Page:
A Shock to the System
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|A Shock to the System|
|Directed by||Jan Egleson|
|Produced by||Patrick McCormick|
|Written by||Andrew Klavan|
|Editing by||William M. Anderson
Peter C. Frank
|Distributed by||Corsair Pictures|
|Running time||91 minutes|
A Shock to the System (1990) is a U.S. crime thriller film directed by Jan Egleson, starring Michael Caine, Swoosie Kurtz, Elizabeth McGovern, and Peter Riegert. It is based on the 1984 novel A Shock to the System by British author Simon Brett.
A family man named Graham Marshall, a long-time executive in a large advertising company, is unexpectedly passed over for promotion. Marshall himself can live with it, but his nagging wife Leslie is devastated and continually reproaches her husband for his apparent lack of ambition and willpower.
Deciding to take revenge on all the people who have caused him problems in his life, Marshall starts meticulously planning their violent deaths. This includes his wife, whom he eventually electrocutes, and his young rival at the office, Bob Benham.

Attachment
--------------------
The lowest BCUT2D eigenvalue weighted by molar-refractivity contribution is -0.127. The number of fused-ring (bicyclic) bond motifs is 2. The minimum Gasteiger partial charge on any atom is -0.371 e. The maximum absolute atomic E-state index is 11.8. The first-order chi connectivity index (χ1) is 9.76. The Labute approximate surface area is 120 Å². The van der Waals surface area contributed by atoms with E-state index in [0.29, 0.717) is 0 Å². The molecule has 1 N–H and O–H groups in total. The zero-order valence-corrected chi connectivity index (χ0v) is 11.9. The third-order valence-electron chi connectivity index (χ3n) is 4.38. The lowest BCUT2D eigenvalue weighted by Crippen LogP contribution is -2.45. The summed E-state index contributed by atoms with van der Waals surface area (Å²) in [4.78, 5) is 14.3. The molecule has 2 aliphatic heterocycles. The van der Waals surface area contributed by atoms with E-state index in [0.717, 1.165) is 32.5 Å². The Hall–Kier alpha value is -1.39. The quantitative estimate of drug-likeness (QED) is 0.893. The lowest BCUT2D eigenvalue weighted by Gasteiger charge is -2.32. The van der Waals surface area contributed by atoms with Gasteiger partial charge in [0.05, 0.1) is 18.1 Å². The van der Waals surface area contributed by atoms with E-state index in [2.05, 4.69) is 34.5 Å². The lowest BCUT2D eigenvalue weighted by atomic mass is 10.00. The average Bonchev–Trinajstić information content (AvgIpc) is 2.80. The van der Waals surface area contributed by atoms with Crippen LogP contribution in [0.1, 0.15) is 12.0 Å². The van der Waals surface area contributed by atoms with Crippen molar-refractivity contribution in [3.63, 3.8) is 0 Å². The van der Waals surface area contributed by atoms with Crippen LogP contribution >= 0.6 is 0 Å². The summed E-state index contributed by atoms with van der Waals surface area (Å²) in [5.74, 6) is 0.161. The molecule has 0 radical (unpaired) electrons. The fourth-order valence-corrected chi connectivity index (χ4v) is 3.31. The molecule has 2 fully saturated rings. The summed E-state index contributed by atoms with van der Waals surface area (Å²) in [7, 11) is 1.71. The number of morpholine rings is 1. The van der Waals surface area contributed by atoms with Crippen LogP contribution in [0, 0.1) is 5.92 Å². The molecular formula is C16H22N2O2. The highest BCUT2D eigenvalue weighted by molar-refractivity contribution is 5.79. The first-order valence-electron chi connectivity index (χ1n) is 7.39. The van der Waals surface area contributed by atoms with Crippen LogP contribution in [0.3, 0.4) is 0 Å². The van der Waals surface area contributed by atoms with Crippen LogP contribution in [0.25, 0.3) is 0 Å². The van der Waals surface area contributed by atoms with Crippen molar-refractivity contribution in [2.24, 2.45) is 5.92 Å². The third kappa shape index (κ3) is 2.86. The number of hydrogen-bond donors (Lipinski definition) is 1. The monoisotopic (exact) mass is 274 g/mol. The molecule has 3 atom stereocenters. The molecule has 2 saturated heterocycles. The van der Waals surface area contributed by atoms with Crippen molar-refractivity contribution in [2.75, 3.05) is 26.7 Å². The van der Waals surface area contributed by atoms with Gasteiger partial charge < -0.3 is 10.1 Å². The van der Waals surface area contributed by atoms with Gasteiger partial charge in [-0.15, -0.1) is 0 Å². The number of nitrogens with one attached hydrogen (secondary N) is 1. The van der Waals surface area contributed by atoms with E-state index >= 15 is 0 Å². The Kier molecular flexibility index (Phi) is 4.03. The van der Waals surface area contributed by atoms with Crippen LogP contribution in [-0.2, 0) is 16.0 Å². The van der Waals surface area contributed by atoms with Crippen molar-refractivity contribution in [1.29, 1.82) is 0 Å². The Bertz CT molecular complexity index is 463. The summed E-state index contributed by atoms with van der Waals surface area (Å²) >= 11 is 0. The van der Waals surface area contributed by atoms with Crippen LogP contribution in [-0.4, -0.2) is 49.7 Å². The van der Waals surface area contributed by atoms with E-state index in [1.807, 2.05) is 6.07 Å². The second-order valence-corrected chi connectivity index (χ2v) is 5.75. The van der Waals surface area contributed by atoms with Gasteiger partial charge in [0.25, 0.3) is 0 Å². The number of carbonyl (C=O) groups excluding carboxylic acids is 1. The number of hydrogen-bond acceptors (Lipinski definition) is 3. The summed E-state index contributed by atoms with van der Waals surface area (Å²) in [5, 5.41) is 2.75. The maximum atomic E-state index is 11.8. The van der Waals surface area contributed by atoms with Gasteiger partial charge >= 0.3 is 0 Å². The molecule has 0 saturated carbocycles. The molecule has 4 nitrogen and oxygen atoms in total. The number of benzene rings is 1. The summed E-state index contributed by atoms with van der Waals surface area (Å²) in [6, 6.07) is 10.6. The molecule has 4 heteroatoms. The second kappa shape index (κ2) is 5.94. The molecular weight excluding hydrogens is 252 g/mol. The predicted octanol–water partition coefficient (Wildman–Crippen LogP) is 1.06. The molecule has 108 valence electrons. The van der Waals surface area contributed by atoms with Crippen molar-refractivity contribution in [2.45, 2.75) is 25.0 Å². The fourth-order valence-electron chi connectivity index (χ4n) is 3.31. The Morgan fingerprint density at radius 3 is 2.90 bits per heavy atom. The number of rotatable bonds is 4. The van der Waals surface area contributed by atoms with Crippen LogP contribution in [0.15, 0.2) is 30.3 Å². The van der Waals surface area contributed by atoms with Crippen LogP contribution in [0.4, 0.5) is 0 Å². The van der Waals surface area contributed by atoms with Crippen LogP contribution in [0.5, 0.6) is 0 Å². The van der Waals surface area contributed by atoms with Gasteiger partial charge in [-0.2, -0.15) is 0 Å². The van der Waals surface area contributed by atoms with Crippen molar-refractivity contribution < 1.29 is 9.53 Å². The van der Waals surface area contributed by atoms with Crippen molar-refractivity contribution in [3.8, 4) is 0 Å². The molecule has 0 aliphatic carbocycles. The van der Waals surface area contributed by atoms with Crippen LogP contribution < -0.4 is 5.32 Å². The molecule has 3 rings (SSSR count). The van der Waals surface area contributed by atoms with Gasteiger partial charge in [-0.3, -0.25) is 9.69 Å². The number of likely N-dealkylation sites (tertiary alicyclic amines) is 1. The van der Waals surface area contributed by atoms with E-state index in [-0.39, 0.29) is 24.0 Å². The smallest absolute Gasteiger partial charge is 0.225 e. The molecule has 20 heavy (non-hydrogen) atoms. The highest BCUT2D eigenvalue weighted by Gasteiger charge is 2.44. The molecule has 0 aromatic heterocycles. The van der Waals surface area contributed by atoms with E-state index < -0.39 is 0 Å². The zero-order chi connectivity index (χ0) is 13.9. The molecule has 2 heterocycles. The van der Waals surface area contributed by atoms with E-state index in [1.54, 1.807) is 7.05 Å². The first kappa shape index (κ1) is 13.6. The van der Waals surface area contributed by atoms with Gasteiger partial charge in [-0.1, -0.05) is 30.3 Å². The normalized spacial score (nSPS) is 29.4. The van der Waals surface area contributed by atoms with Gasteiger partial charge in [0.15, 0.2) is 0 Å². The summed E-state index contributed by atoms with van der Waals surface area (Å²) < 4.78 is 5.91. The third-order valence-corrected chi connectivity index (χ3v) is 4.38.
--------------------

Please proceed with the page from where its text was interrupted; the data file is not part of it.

Marshall becomes much better acquainted with an office colleague, Stella Anderson. And when none of the murders is linked to him, Graham feels vindicated in his belief that killing off everyone who has harmed him is the right thing to do. He soon passes the point of no return.
- Michael Caine as Graham Marshall
- Elizabeth McGovern as Stella Anderson
- Peter Riegert as Bob Benham
- Swoosie Kurtz as Leslie Marshall
- Will Patton as Lt. Laker
Difference between book and film
At the end of Brett's novel, overwhelming evidence is suddenly brought against him for a murder he did not commit.
This ending was first used by Anthony Berkeley (writing as Francis Iles) in his 1931 novel Malice Aforethought (see whodunnit). It should also be noted that the ending of the movie version is completely different, with Marshall exulting in his new life of crime and in no danger whatsoever of being brought to justice.
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